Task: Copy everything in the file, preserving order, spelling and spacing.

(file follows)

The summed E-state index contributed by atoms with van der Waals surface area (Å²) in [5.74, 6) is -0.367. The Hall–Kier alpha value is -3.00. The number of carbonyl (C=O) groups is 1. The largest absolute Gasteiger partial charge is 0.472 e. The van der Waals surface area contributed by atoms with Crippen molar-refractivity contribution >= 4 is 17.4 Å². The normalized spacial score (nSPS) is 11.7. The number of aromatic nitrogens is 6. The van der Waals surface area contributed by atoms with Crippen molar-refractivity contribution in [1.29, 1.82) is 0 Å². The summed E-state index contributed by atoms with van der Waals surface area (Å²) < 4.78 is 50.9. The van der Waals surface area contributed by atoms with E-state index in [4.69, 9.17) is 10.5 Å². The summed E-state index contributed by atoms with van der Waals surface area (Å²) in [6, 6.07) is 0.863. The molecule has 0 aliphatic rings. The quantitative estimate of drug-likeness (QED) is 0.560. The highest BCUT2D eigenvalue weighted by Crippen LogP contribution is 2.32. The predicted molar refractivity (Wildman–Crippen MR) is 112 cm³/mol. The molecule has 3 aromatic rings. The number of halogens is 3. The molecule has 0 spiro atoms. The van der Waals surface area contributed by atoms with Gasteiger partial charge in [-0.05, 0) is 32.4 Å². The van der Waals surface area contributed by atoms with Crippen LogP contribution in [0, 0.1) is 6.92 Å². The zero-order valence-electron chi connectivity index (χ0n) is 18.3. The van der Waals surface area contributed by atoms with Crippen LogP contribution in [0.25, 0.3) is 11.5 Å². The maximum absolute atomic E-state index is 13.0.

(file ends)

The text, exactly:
The summed E-state index contributed by atoms with van der Waals surface area (Å²) in [5.74, 6) is -0.367. The Hall–Kier alpha value is -3.00. The number of carbonyl (C=O) groups is 1. The largest absolute Gasteiger partial charge is 0.472 e. The van der Waals surface area contributed by atoms with Crippen molar-refractivity contribution >= 4 is 17.4 Å². The normalized spacial score (nSPS) is 11.7. The number of aromatic nitrogens is 6. The van der Waals surface area contributed by atoms with Crippen molar-refractivity contribution in [1.29, 1.82) is 0 Å². The summed E-state index contributed by atoms with van der Waals surface area (Å²) < 4.78 is 50.9. The van der Waals surface area contributed by atoms with E-state index in [4.69, 9.17) is 10.5 Å². The summed E-state index contributed by atoms with van der Waals surface area (Å²) in [6, 6.07) is 0.863. The molecule has 0 aliphatic rings. The quantitative estimate of drug-likeness (QED) is 0.560. The highest BCUT2D eigenvalue weighted by Crippen LogP contribution is 2.32. The predicted molar refractivity (Wildman–Crippen MR) is 112 cm³/mol. The molecule has 3 aromatic rings. The number of halogens is 3. The molecule has 0 spiro atoms. The van der Waals surface area contributed by atoms with Gasteiger partial charge in [-0.05, 0) is 32.4 Å². The van der Waals surface area contributed by atoms with Crippen LogP contribution in [0, 0.1) is 6.92 Å². The zero-order valence-electron chi connectivity index (χ0n) is 18.3. The van der Waals surface area contributed by atoms with Crippen LogP contribution in [0.25, 0.3) is 11.5 Å². The maximum absolute atomic E-state index is 13.0.